If your child has asthma, you want to know what you can do to help. Read the new article by pediatrician Kenneth Rebong, MD how to handle the condition.
Kenneth Pomar Rebong, MD (N/A:N/A)
SAN JOSE, CALIFORNIA, UNITED STATES, April 20, 2019 /EINPresswire.com/ — In brief, asthma is a chronic disease affecting the airways that carry air in and out of the lungs. With asthma, the inside walls of the airways are sore and swollen. According to the Centers for Disease Control and Prevention (CDC), 6.2 million children under the age of 18 have this condition (8.4%). Because children have smaller airways, they are particularly affected by it. Affected children have symptoms such as trouble breathing, wheezing, and coughing. There are many causes, including infections (such as a cold), allergens (such as mold or pollen), and air pollution.
Medical doctor Kenneth P. Rebong, MD has published an informational article with a few simple steps to better control your child’s asthma. The complete article will be published on the Blog of Dr. Rebong at https://drkennethrebong.wordpress.com/
Asthma refers to the inflammation and irritation in the lungs. People suffering from asthma face difficulty in breathing and often need an inhaler to soothe the inflamed airways. This disease cannot be cured but its effects can be controlled by strictly following rules. Here are the most common asthma causes:
* Allergens such as pollen, dust particles, pet hair, and feathers
* Air pollution
* Sudden weather changes
* Certain medicines such as aspirin and ibuprofen
* Mold spores
* Heavy exercise
What Causes Asthma
Asthma is growing with the rapid increase in air pollution. Today, about 1 out of 12 people are suffering from asthma and this number is growing each day. What causes asthma is not exactly known, but there are certain risk factors that increase the chances of a person developing this disease. The risk factors include:
* Genetics – Some people suffer from asthma because they inherited it from one of their parents. There’s nothing they can do about it except keeping themselves away from things that trigger their asthma.
* Allergy – Children with allergies tend to develop asthma. Eczema, food allergies, and hay fever are the common culprits behind the development of asthma.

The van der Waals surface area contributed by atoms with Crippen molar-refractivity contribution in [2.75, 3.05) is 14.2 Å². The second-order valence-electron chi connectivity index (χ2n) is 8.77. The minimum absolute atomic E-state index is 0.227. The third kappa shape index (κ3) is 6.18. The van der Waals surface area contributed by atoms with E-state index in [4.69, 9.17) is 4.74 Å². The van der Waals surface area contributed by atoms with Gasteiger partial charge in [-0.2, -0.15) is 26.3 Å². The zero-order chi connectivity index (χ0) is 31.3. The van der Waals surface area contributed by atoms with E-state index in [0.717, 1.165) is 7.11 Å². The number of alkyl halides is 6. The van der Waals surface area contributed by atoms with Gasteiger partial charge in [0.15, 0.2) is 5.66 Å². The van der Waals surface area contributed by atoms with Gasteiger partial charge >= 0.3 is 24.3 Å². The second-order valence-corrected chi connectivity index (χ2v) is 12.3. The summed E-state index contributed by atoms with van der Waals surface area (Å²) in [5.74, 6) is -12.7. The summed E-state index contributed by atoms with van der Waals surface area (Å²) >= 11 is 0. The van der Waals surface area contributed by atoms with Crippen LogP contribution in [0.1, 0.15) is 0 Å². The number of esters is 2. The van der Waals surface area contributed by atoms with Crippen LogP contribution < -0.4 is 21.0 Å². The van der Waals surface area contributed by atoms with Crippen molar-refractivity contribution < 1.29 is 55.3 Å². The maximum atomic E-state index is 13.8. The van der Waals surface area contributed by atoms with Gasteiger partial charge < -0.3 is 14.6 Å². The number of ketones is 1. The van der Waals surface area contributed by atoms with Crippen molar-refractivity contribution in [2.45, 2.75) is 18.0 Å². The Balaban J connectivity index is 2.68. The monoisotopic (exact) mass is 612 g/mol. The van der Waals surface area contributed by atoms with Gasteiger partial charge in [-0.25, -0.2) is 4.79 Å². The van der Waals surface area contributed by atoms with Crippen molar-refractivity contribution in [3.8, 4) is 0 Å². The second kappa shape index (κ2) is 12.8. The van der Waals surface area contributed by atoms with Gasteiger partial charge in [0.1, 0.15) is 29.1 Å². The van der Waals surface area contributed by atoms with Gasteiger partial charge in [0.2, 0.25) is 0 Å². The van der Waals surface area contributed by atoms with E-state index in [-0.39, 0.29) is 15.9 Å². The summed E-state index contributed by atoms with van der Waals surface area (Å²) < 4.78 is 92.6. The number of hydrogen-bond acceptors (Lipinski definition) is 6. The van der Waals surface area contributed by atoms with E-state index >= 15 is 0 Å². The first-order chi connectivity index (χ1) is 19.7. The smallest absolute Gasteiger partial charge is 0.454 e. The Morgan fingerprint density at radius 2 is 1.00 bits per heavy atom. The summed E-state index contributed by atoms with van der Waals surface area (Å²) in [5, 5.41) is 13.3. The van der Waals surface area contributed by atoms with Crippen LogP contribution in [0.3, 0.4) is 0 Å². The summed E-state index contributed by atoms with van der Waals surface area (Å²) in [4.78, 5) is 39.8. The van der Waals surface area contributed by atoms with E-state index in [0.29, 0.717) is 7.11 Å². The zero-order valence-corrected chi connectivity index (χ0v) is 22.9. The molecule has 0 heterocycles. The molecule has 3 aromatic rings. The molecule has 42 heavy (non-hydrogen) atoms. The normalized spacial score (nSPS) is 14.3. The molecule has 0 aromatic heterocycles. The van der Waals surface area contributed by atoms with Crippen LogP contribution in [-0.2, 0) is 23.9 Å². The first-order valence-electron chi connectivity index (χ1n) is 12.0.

* Bronchiolitis – It is a lung disease which creates difficulty in breathing. Children develop it at an early age if they are exposed to the Bronchiolitis virus.
* Smoking – If a pregnant woman smokes cigarettes, it is more likely that her unborn child develops asthma.
* Pre-mature babies – Children who are born before 37 weeks are at a high risk of developing asthma.
People take these symptoms lightly and ignore them, ruling out the possibility that they might be associated with asthma. Some people exhibit these symptoms while others do not. If you find your loved ones suffering from any of the following symptoms, consult a doctor immediately:
* Shortness of breath
* Tightness in chest
* Wheezing – a whistle sound while inhaling and exhaling
* Coughing that lasts for a long time
* Coughing while laughing or during exercise
Asthma patients should carry an inhaler with them at all times. They should stay away from asthma triggers as much as possible. If someone is suffering from an asthma attack and they do not have an inhaler with them, they should try to sit up straight and inhale and exhale deeply. If they are near something that’s a trigger for their asthma, they should immediately get away from it. In case coughing does not stop, they should seek medical help immediately, advises physician Kenneth Rebong.
About Dr. Kenneth P. Rebong
Dr. Kenneth Pomar Rebong, MD, is a medical doctor in San Jose, California, and specializes in Pediatrics and Adolescent Medicine. He completed his Pediatric Residency at RUTGERS University in New Brunswick, New Jersey.
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Source: EIN Presswire